1. You have person-affecting tendencies which make you unconcerned less concerned with reducing extinction risks than longtermists, although you are still concerned about the nearterm impacts and put at least some value on the loss of future generations (which also depends on how long/big we can expect the future to be)
  2. You are suffering-focused [Edit: I would not have previously described my views that way, but I guess it is an accurate enough description]
  3. You don’t think humanity is very good now nor that it is likely to be in the future under a sort of ‘business as usual’ path, which makes you unenthusiastic want to prioritise about making the future good over making it long or big
  4. You don’t think the future will be long (unless we have totalitarianism) which reduces the scope for doing good by focusing on the future
  5. You’re sceptical clueless whether there are lock-in scenarios we can affect within the next few decades, and don’t think there is much point of trying to affect them beyond this time horizon
UK's new 10-year "National AI Strategy," released today

Wow. I am still reading through this, but I am impressed with the quality input the UK government has clearly received and how well they wrote up their considerations and conclusions. Maybe this is normal for the reference class for UK gov strategy documents (if so I was unaware), but it is not something I was expecting.

Does the Forum Prize lead people to write more posts?

More on that qualitative feedback: While people generally react quite positively to winning the prize, few people have explicitly told us it made them want to write more (even when we asked directly), and our surveys of the Forum's userbase haven’t found many people saying that the chance of winning a prize leads them to invest more time in writing.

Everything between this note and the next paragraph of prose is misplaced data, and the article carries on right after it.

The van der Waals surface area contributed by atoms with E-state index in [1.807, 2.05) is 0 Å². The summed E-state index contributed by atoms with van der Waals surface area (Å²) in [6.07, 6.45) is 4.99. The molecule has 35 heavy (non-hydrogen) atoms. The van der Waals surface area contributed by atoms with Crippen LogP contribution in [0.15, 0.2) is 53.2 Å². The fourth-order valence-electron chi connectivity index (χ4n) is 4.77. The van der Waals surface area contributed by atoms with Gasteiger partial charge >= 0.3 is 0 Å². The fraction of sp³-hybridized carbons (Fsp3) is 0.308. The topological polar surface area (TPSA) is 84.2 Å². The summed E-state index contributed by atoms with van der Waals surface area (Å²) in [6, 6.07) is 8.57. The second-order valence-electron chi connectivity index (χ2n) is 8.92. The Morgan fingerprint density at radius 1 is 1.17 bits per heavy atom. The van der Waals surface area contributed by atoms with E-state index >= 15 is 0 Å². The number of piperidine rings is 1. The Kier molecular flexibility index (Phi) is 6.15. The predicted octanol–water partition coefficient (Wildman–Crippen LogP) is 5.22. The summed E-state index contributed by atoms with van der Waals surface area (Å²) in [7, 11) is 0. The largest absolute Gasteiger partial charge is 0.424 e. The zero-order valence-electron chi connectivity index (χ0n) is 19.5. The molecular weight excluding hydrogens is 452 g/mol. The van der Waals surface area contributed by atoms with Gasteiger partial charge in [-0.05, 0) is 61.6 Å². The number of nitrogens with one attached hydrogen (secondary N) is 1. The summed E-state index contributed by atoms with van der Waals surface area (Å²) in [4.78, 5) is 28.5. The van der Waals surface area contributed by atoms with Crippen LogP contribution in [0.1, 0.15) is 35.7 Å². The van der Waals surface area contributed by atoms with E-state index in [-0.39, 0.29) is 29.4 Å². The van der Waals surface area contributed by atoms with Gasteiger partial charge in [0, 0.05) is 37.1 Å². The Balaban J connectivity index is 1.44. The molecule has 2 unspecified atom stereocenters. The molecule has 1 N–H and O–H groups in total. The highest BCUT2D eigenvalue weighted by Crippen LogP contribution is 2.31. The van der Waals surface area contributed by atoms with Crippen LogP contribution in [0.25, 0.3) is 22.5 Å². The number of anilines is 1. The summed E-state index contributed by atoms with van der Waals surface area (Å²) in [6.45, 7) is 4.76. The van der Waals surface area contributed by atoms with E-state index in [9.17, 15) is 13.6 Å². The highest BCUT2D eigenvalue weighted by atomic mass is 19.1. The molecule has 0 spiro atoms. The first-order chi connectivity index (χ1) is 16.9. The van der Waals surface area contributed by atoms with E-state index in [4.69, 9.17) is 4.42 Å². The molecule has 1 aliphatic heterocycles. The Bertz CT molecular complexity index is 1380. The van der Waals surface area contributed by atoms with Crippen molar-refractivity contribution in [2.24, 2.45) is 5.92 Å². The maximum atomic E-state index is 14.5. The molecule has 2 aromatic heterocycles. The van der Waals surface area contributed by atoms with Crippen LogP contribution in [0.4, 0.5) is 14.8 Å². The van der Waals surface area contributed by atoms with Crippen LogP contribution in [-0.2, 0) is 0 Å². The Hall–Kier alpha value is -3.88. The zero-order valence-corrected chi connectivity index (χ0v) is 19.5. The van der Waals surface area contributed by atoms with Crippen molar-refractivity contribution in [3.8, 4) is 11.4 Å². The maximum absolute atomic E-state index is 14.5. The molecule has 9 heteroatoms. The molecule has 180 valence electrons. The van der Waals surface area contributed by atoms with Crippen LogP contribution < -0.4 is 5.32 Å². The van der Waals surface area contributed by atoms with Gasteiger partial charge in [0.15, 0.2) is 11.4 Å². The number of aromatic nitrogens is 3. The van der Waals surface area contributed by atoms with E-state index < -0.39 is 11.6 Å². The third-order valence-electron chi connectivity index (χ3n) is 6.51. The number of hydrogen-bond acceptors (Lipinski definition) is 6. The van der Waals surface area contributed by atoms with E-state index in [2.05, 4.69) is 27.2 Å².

Previously I think I responded that it did not motivate me to write more/better, but in retrospect I think this is just false. At least to me, it feels very arrogant to be hopeful that I could win a prize and therefore encourages dishonesty with myself. I expect this to be similar for other people.

Pandemic prevention in German parties' federal election platforms

Thank you, this was really interesting! I voted already, mostly based on global aid, refugee, animal welfare and climate change considerations, but I would have wanted to look at pandemic considerations too if I had known a quick way to do it at the time. So I expect this to be a very helpful overview for others!

Frank Feedback Given To Very Junior Researchers

I agree with the gist of this comment, but just a brief note that you do not need to do direct work to be "part of the EA community". Donating is good as well. :-)

More EAs should consider “non-EA” jobs

I didn't originally, but then did when I could not get an offer for an EA job.

I do think in many cases EA org jobs will be better in terms of impact (or more specifically: high impact non-EA org jobs are hard to find) so I do not necessarily consider this approach wrong. Once you fail to get an EA job, you will eventually be forced to consider getting a non-EA job.

Load More